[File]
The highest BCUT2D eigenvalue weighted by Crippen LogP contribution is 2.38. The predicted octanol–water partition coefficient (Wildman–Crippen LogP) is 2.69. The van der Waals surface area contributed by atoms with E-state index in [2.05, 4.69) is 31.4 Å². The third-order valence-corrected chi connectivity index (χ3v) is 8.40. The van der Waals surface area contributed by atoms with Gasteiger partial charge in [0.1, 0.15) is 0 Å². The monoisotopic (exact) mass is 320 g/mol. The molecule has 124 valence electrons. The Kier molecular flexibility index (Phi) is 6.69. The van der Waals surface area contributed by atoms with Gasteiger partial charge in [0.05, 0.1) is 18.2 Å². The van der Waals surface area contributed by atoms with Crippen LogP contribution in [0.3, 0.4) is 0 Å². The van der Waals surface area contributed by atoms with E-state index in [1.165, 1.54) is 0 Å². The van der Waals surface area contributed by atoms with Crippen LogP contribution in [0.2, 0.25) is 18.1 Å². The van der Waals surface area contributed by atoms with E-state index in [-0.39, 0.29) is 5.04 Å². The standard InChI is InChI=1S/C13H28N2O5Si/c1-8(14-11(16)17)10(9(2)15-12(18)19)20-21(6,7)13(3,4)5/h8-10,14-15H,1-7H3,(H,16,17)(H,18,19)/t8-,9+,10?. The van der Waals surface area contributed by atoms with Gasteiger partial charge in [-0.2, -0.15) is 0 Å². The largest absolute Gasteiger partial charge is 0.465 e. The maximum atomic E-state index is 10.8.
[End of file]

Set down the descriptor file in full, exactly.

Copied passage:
The highest BCUT2D eigenvalue weighted by Crippen LogP contribution is 2.38. The predicted octanol–water partition coefficient (Wildman–Crippen LogP) is 2.69. The van der Waals surface area contributed by atoms with E-state index in [2.05, 4.69) is 31.4 Å². The third-order valence-corrected chi connectivity index (χ3v) is 8.40. The van der Waals surface area contributed by atoms with Gasteiger partial charge in [0.1, 0.15) is 0 Å². The monoisotopic (exact) mass is 320 g/mol. The molecule has 124 valence electrons. The Kier molecular flexibility index (Phi) is 6.69. The van der Waals surface area contributed by atoms with Gasteiger partial charge in [0.05, 0.1) is 18.2 Å². The van der Waals surface area contributed by atoms with Crippen LogP contribution in [0.3, 0.4) is 0 Å². The van der Waals surface area contributed by atoms with E-state index in [1.165, 1.54) is 0 Å². The van der Waals surface area contributed by atoms with Crippen LogP contribution in [0.2, 0.25) is 18.1 Å². The van der Waals surface area contributed by atoms with E-state index in [-0.39, 0.29) is 5.04 Å². The standard InChI is InChI=1S/C13H28N2O5Si/c1-8(14-11(16)17)10(9(2)15-12(18)19)20-21(6,7)13(3,4)5/h8-10,14-15H,1-7H3,(H,16,17)(H,18,19)/t8-,9+,10?. The van der Waals surface area contributed by atoms with Gasteiger partial charge in [-0.2, -0.15) is 0 Å². The largest absolute Gasteiger partial charge is 0.465 e. The maximum atomic E-state index is 10.8.